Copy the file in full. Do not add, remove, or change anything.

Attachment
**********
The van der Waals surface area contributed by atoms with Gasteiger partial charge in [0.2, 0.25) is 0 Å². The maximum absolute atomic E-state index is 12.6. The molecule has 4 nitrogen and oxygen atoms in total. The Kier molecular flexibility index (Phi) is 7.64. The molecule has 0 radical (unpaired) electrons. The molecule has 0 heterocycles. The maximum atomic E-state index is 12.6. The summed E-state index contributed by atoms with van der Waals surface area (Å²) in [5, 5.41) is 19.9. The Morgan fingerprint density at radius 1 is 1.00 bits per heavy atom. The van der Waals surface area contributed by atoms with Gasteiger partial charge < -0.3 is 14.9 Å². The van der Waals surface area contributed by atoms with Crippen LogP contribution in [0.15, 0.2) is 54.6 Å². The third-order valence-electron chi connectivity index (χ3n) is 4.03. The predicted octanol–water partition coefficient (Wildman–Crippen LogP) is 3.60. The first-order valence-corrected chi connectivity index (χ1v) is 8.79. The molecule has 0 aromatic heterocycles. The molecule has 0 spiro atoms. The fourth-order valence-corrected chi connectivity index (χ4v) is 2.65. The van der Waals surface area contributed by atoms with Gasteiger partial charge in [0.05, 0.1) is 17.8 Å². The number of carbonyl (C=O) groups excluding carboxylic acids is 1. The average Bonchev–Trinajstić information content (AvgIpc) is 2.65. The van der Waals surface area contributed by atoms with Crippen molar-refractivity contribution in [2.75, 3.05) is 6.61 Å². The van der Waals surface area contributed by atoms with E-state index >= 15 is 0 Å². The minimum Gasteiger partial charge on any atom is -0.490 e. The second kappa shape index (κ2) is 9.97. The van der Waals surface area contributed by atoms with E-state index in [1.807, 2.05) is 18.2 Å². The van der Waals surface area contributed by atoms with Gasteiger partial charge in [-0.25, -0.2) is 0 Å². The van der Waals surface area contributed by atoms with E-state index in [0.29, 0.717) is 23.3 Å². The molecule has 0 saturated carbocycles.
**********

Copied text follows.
The van der Waals surface area contributed by atoms with Gasteiger partial charge in [0.2, 0.25) is 0 Å². The maximum absolute atomic E-state index is 12.6. The molecule has 4 nitrogen and oxygen atoms in total. The Kier molecular flexibility index (Phi) is 7.64. The molecule has 0 radical (unpaired) electrons. The molecule has 0 heterocycles. The maximum atomic E-state index is 12.6. The summed E-state index contributed by atoms with van der Waals surface area (Å²) in [5, 5.41) is 19.9. The Morgan fingerprint density at radius 1 is 1.00 bits per heavy atom. The van der Waals surface area contributed by atoms with Gasteiger partial charge < -0.3 is 14.9 Å². The van der Waals surface area contributed by atoms with Crippen LogP contribution in [0.15, 0.2) is 54.6 Å². The third-order valence-electron chi connectivity index (χ3n) is 4.03. The predicted octanol–water partition coefficient (Wildman–Crippen LogP) is 3.60. The first-order valence-corrected chi connectivity index (χ1v) is 8.79. The molecule has 0 aromatic heterocycles. The molecule has 0 spiro atoms. The fourth-order valence-corrected chi connectivity index (χ4v) is 2.65. The van der Waals surface area contributed by atoms with Gasteiger partial charge in [0.05, 0.1) is 17.8 Å². The number of carbonyl (C=O) groups excluding carboxylic acids is 1. The average Bonchev–Trinajstić information content (AvgIpc) is 2.65. The van der Waals surface area contributed by atoms with Crippen molar-refractivity contribution in [2.75, 3.05) is 6.61 Å². The van der Waals surface area contributed by atoms with E-state index >= 15 is 0 Å². The minimum Gasteiger partial charge on any atom is -0.490 e. The second kappa shape index (κ2) is 9.97. The van der Waals surface area contributed by atoms with E-state index in [1.807, 2.05) is 18.2 Å². The van der Waals surface area contributed by atoms with Gasteiger partial charge in [-0.25, -0.2) is 0 Å². The van der Waals surface area contributed by atoms with E-state index in [0.29, 0.717) is 23.3 Å². The molecule has 0 saturated carbocycles.